The happy family Gabi formed with M&A is in shambles!
The truth will set you free, but first, it will piss you off, and Gabi’s team was pissed after her confession at the end of Found Season 1 Episode 13.
The scariest part about all of this is that Gabi’s efforts to protect Lacey may be in vain if Sir quite literally has his sights set on her from inside her apartment.
If this man has already tried to kill her dog, what are his nefarious plans for her?
It isn’t lost that Gabi Mosley was held as a hero in the eyes of sweet Dashika, all the while those closer to her may be grappling with the complexities of her stoking her inner monster.
In that way, the literary references we get in the flashbacks via many of Sir Evans and teen Gabi’s conversations coincide so fittingly with the series and these characters.
I was a sucker for the exchange between Sir and teen Gabi, a meeting of the minds of two with a deep appreciation for literature, delving into the meaning behind these great pieces.
Mr. Randolph, we don’t dim someone’s light no matter how brightly they shine. Now, apologize to Ms. Mosley.
Young Gabi waxing poetic about severed humanity and death of civility, how a quest for power leads to destruction, or how we can be wrong about what’s right, foreshadows her experiences two decades later.
It makes you appreciate little things like making her such a brilliant student and her captor an intelligent English teacher.
We start the hour with a reminder of how everyone is a bit of both good and evil, as there is nothing binary about the human experience, and we end it with Gabi Mosley crumbling under the weight of a year-long balancing act.
Gabi is a tragic hero. She has a cape, just as Dashika envisions; that version of Gabi exists, is real, and is effective.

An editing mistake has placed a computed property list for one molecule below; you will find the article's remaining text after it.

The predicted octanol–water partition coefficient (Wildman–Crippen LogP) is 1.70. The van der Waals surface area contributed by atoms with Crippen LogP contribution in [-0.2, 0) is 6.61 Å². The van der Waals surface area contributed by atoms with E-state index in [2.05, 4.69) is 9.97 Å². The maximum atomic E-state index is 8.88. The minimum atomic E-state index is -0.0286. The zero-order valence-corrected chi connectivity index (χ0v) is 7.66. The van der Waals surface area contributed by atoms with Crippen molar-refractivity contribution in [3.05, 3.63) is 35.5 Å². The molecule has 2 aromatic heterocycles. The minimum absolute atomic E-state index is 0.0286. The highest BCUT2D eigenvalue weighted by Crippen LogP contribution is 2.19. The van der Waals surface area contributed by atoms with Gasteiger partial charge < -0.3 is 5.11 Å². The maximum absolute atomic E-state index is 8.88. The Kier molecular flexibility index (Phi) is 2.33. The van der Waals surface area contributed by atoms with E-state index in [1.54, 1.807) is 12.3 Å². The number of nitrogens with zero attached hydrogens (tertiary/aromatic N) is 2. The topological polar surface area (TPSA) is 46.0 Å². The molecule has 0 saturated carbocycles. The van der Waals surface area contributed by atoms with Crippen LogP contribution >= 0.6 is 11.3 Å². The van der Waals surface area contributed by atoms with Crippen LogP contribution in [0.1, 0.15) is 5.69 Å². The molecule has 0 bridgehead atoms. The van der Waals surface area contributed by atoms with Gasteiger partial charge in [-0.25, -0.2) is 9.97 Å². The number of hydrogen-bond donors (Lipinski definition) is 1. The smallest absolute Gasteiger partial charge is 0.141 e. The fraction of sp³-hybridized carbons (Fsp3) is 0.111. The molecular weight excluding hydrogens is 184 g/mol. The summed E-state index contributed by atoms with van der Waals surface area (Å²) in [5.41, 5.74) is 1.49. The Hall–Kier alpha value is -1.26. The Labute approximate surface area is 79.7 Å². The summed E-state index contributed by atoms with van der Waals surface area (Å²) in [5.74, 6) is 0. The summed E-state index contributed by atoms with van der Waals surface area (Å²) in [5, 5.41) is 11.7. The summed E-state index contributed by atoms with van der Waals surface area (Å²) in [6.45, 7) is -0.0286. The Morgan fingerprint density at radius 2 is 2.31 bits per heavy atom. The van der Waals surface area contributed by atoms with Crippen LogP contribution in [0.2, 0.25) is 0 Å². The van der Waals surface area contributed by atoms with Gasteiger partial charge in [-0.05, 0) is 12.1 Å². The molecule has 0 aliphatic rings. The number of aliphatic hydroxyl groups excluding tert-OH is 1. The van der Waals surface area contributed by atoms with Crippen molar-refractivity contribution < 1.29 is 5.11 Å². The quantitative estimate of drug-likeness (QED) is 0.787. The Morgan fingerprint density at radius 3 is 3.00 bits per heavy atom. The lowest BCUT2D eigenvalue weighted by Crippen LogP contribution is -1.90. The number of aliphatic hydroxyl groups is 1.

But Gabi Mosley also has scars. That cape isn’t pristine; there’s blood on it. And her loved ones have firsthand knowledge of how deeply flawed and broken she is.
The innocence of Dashika’s perception of a hero contrasted with the reality of it and Gabi as a wounded woman and survivor capable of mistakes is striking.
In that sense, the case served its purpose well regarding its connection to Gabi.
We hadn’t heard anything about Dashika before. The way they introduced this, I would love it if Found Season 2 dedicated an episode early into the season to a case they couldn’t immediately solve. Then, they get to revisit it toward the end of the season.
Exploring the series from the procedural front would be a stronger and more intriguing angle.
The twist of Dashika’s case didn’t feel as big as it probably should’ve been, as Lilly stood out early on as potentially having something to do with Dashika’s disappearance.
The tension among the family alone tipped things off too early.
Nevertheless, following along with most of the team, distracted while trying to find Dashika. At the same time, Gabi spiraled so visibly that it was impossible not to take notice.
Dashika’s situation also led to some more intriguing factoids about Zeke Wallace and the background of his kidnapping.
Zeke is one of the most intriguing characters in the series, and he proves that constantly whenever they drop little nuggets about him.
At this point, we’ve gotten so many that I expect him to have a strong push forward in storylines in the sophomore season.